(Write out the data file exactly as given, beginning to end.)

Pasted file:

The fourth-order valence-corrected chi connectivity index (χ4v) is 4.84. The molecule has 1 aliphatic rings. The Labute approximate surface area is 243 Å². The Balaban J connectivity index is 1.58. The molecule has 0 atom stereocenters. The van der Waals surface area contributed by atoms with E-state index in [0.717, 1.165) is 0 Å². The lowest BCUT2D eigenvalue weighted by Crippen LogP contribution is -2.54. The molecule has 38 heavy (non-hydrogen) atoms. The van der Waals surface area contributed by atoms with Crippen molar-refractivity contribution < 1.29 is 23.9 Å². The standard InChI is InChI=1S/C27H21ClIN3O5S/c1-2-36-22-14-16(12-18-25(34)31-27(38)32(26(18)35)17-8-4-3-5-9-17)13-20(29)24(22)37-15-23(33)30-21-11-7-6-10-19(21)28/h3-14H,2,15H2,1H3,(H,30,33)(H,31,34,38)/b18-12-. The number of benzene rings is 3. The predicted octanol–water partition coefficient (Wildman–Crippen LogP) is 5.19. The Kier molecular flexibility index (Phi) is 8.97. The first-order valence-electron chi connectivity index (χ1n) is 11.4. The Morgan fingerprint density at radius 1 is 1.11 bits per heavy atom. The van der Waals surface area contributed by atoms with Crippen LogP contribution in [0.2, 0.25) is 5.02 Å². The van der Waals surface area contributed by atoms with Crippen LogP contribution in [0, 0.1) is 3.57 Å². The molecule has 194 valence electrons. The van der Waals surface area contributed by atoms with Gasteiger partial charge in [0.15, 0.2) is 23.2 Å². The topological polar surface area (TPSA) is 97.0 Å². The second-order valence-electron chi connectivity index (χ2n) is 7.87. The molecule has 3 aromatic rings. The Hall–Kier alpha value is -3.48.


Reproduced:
The fourth-order valence-corrected chi connectivity index (χ4v) is 4.84. The molecule has 1 aliphatic rings. The Labute approximate surface area is 243 Å². The Balaban J connectivity index is 1.58. The molecule has 0 atom stereocenters. The van der Waals surface area contributed by atoms with E-state index in [0.717, 1.165) is 0 Å². The lowest BCUT2D eigenvalue weighted by Crippen LogP contribution is -2.54. The molecule has 38 heavy (non-hydrogen) atoms. The van der Waals surface area contributed by atoms with Crippen molar-refractivity contribution < 1.29 is 23.9 Å². The standard InChI is InChI=1S/C27H21ClIN3O5S/c1-2-36-22-14-16(12-18-25(34)31-27(38)32(26(18)35)17-8-4-3-5-9-17)13-20(29)24(22)37-15-23(33)30-21-11-7-6-10-19(21)28/h3-14H,2,15H2,1H3,(H,30,33)(H,31,34,38)/b18-12-. The number of benzene rings is 3. The predicted octanol–water partition coefficient (Wildman–Crippen LogP) is 5.19. The Kier molecular flexibility index (Phi) is 8.97. The first-order valence-electron chi connectivity index (χ1n) is 11.4. The Morgan fingerprint density at radius 1 is 1.11 bits per heavy atom. The van der Waals surface area contributed by atoms with Crippen LogP contribution in [0.2, 0.25) is 5.02 Å². The van der Waals surface area contributed by atoms with Crippen LogP contribution in [0, 0.1) is 3.57 Å². The molecule has 194 valence electrons. The van der Waals surface area contributed by atoms with Gasteiger partial charge in [0.15, 0.2) is 23.2 Å². The topological polar surface area (TPSA) is 97.0 Å². The second-order valence-electron chi connectivity index (χ2n) is 7.87. The molecule has 3 aromatic rings. The Hall–Kier alpha value is -3.48.